Financial losses have a much greater impact on investor psyche than do equivalent gains.

Studies report that the pain of losing money is two times greater than the elation of winning an equal amount.

As well, the memory of loss appears to be longer lasting than the memory of recent wins. Investors pulled money from equity funds and generally bought fixed income products, even during strong equity performance periods such as 2003 and 2009, two plus-side tail events following market downturns that many investors missed because they were too busy licking their wounds and climbing a wall of worry propagated by the mainstream media.

As one can see in the tables on estimated net flows, from 2008 to 2011, U.S. investors pulled money from domestic equity funds while padding the coffers of mixed-asset funds and taxable bond funds. A few investors became slightly less risk averse and tiptoed back into equity securities via the funds in Lipper's Sector Equity Funds and World Equity Funds macro-groups, with Commodities General Funds and Emerging Markets Funds being the primary beneficiary classifications.

Perhaps it is just a matter of demographics at work, but we have seen a strong trend in mutual fund flows that suggests investors have begun earnestly diversifying their portfolios toward fixed income products, in many cases away from equity funds. Over the last three years mutual fund investors have injected $4.87 into fixed income funds for every $1.00 injected into equity funds-definitely a significant change in investment trend from, say ten years ago. For the three-year period following the 2002 market rout, equity funds attracted $14.96 for every $1.00 injected into fixed income funds.

Digging a little deeper into equity fund flows, we see a new trend emerging. Whether created by defined contribution plan defaults or by investment design, investors appear to be embracing the one-stop benefits of investing in target-date and target-risk funds (Mixed-Asset Funds). These types of funds attracted some $220 billion during the three-year period ended Dec. 31, 2011, ultimately leaving the remainder of the equity funds group in net-redemption territory to the tune of about $82 billion for the same period. An old staple of most U.S. investors' portfolios, domestic equity funds (aka U.S. Diversified Equity Funds) have experienced a startling decline in net new purchases. USDE Funds' estimated net flows have shown an exodus of approximately $211.5 billion during the last three years, despite the macro-group's posting the second strongest three-year average annualized return (+14.12%) for the period of Lipper's four equity macro-groups-outpaced only by Sector Equity Funds (+14.82%).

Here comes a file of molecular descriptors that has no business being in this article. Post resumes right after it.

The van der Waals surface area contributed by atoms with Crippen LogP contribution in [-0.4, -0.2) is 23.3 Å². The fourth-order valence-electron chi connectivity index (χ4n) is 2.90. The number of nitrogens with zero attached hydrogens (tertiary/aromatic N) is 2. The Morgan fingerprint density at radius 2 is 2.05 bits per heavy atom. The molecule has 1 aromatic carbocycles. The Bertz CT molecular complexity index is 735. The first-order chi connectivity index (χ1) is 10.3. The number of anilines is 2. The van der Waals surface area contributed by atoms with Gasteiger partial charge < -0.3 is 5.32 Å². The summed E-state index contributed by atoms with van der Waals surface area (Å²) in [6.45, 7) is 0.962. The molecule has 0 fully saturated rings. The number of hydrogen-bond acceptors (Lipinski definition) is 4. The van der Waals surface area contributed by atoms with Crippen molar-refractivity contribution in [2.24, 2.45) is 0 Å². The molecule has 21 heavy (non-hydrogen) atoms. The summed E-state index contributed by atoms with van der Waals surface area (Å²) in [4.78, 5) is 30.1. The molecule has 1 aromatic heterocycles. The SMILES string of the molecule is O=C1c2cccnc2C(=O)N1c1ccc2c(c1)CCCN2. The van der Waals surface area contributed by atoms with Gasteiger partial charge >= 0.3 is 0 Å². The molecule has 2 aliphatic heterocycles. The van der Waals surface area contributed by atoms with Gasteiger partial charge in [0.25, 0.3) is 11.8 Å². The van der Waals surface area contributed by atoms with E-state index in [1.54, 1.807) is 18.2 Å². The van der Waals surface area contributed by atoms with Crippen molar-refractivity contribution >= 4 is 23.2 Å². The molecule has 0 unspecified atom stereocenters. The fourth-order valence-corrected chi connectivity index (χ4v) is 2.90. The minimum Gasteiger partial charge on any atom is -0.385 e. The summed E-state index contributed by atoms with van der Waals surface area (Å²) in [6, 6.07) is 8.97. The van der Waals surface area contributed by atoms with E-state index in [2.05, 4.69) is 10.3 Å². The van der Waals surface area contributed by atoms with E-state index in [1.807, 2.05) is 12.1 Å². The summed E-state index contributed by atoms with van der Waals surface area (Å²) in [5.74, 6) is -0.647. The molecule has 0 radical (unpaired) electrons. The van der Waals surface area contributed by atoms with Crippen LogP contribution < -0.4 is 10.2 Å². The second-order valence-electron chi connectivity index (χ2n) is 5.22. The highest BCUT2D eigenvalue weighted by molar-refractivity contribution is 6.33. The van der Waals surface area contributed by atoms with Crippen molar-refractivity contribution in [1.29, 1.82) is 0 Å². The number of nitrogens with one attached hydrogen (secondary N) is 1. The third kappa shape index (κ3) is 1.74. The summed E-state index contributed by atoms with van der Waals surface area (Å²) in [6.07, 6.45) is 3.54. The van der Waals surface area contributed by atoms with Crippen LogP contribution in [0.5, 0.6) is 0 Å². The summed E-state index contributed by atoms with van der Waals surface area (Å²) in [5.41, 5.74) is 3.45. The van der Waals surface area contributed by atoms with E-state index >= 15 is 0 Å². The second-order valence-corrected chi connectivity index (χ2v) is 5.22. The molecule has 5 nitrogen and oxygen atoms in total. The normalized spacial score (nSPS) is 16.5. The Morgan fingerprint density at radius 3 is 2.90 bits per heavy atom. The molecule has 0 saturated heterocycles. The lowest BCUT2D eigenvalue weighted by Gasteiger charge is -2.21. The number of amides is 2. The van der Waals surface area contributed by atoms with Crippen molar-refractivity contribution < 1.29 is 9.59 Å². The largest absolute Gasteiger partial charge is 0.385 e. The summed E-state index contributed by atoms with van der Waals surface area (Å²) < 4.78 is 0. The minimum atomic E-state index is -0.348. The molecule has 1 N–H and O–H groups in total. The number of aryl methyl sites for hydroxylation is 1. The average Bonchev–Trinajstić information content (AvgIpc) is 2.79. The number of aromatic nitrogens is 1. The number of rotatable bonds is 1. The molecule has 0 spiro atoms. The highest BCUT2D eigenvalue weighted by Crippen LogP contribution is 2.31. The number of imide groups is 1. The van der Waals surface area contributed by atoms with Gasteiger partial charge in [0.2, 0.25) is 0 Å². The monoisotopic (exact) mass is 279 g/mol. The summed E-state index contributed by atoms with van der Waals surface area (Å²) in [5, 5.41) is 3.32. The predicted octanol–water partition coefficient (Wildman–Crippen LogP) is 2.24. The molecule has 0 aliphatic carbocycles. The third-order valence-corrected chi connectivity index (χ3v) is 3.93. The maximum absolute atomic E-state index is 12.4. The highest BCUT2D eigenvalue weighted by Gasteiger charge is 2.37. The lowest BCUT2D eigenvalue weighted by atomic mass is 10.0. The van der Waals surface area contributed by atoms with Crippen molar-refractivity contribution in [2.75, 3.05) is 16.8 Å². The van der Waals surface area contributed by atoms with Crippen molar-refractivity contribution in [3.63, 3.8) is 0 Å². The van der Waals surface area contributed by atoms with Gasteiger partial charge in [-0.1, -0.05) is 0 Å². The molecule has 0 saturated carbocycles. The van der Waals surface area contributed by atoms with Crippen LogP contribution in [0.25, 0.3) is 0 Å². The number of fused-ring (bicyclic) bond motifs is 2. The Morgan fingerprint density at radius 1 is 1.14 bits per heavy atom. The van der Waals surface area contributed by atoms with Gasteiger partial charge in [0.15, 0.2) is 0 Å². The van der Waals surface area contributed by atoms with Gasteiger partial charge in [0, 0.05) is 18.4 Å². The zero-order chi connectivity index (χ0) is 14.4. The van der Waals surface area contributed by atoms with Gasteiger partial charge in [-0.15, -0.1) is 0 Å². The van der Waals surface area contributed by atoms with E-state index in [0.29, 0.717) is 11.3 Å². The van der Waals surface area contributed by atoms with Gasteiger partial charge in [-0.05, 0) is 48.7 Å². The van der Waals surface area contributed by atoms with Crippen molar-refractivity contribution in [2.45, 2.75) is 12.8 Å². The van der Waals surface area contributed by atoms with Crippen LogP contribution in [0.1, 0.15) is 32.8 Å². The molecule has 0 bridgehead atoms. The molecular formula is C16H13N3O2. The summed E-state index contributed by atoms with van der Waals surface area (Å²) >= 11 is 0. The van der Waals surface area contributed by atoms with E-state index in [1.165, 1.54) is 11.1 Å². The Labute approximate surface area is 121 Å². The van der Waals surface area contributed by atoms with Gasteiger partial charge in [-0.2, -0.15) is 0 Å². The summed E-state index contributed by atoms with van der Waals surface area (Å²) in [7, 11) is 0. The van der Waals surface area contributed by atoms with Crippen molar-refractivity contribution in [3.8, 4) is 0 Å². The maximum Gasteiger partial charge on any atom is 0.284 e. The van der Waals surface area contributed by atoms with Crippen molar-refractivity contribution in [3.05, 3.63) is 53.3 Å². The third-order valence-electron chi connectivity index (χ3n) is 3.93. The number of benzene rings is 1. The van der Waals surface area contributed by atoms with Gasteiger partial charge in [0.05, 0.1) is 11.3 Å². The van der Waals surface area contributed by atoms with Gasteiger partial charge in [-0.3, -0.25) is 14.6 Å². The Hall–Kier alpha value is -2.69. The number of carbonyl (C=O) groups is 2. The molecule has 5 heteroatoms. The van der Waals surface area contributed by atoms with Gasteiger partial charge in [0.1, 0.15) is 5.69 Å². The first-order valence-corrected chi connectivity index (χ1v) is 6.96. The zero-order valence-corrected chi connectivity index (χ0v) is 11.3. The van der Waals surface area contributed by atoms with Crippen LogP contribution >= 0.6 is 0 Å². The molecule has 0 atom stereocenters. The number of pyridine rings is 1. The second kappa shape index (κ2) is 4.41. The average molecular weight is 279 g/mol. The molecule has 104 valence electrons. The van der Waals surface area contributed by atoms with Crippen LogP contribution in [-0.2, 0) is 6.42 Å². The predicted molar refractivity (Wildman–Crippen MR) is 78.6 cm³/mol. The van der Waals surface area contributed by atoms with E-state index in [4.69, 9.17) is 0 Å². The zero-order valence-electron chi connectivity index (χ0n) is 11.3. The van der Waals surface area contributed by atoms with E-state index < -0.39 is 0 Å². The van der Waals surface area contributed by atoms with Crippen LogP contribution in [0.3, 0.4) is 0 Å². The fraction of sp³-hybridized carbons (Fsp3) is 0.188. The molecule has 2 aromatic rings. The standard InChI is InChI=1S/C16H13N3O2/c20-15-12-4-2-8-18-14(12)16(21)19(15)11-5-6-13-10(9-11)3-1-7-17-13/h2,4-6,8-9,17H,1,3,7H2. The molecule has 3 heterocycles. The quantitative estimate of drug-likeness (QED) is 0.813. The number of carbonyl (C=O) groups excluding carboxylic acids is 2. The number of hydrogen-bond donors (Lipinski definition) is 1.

Many pundits think the pendulum has swung too far. The two downside-tail events that occurred in 2002 and 2008 appear to have severely influenced investor behavior. After watching equity portfolio values decline 39.28% on average in 2008, many investors threw in the towel and perpetrated the wealth-destroying cycle of buying high and selling low (see the 2008 equity flows table).

However, if we look at the distribution pattern of returns over the last 10 years, we see the historical pattern of three down years and seven up years still holds. While the average equity fund return for the 10-year period (+4.42%) lags the 87-year average of 8.42%, investors who stayed out of the equity markets missed some very strong returns and probably are still in the red.

The recent events show us that, with a long enough investment horizon, a well-diversified portfolio, and a regular rebalancing plan, even extreme tail events can be mitigated. After the 2002 and 2008 market meltdowns (both negative tail events) each follow-on year was a tail event in the opposite direction, with equity funds returning 35.93% in 2003 and 34.58% in 2009. The plus-side returns were not enough to completely make up for the prior year's loss, but they certainly made the hole less deep!

While we cheer what appears to be a new trend of investors diversifying parts of their portfolio to different asset classes (fixed income, commodities, world securities, REITs, and hedge-like funds), we believe the memories of recent losses are keeping many investors out of the equity markets. Perhaps they are following the old adage, "fool me once, shame on you: fool me twice, shame on me."

However, in this fickle market that has seen a decline in the U.S.'s sovereign credit rating but also a rise in U.S. Treasury prices, we should keep in mind the other old adage, "don't put all your eggs in one basket." If you are waiting for the perfect time to reenter the equity market, you'll probably wait until it's too late in the market cycle. Remember, often it is much more beneficial in the wealth creation process to go against the grain and do what is uncomfortable.

Over the last 87 years the number of years of equity outperformance (63) handily beat the number of years of underperformance (24). Armed with this knowledge, we shouldn't let the fear of loss alone drive our investment decisions. Instead, we should take comfort during tough times by sticking to our asset allocation strategy, supplemented by a regular periodic rebalancing-forcing us to buy low and sell high, just at the time we might rather do the opposite.


Tom Roseen, is a senior analyst with Lipper.
He is the editor and an author of Lipper's U.S. Research Studies,
Fundflows Insight Reports and Fund Industry Insight Reports.